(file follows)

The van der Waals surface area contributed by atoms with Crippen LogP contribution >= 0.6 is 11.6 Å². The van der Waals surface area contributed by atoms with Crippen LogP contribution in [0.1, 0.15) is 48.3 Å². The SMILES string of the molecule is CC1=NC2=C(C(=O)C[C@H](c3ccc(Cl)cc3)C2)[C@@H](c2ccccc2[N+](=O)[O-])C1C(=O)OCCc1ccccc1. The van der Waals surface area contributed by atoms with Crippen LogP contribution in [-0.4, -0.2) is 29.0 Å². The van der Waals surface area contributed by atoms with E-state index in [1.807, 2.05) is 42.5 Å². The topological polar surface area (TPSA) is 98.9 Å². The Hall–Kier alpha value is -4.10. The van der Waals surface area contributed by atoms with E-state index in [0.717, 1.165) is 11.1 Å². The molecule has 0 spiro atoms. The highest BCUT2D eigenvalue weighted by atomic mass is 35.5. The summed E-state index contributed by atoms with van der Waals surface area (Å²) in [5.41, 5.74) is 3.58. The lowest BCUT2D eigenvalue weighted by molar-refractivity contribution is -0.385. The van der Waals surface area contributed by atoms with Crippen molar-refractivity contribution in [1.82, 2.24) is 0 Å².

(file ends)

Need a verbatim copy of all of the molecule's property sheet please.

The van der Waals surface area contributed by atoms with Crippen LogP contribution >= 0.6 is 11.6 Å². The van der Waals surface area contributed by atoms with Crippen LogP contribution in [0.1, 0.15) is 48.3 Å². The SMILES string of the molecule is CC1=NC2=C(C(=O)C[C@H](c3ccc(Cl)cc3)C2)[C@@H](c2ccccc2[N+](=O)[O-])C1C(=O)OCCc1ccccc1. The van der Waals surface area contributed by atoms with Crippen LogP contribution in [-0.4, -0.2) is 29.0 Å². The van der Waals surface area contributed by atoms with E-state index in [1.807, 2.05) is 42.5 Å². The topological polar surface area (TPSA) is 98.9 Å². The Hall–Kier alpha value is -4.10. The van der Waals surface area contributed by atoms with E-state index in [0.717, 1.165) is 11.1 Å². The molecule has 0 spiro atoms. The highest BCUT2D eigenvalue weighted by atomic mass is 35.5. The summed E-state index contributed by atoms with van der Waals surface area (Å²) in [5.41, 5.74) is 3.58. The lowest BCUT2D eigenvalue weighted by molar-refractivity contribution is -0.385. The van der Waals surface area contributed by atoms with Crippen molar-refractivity contribution in [1.82, 2.24) is 0 Å².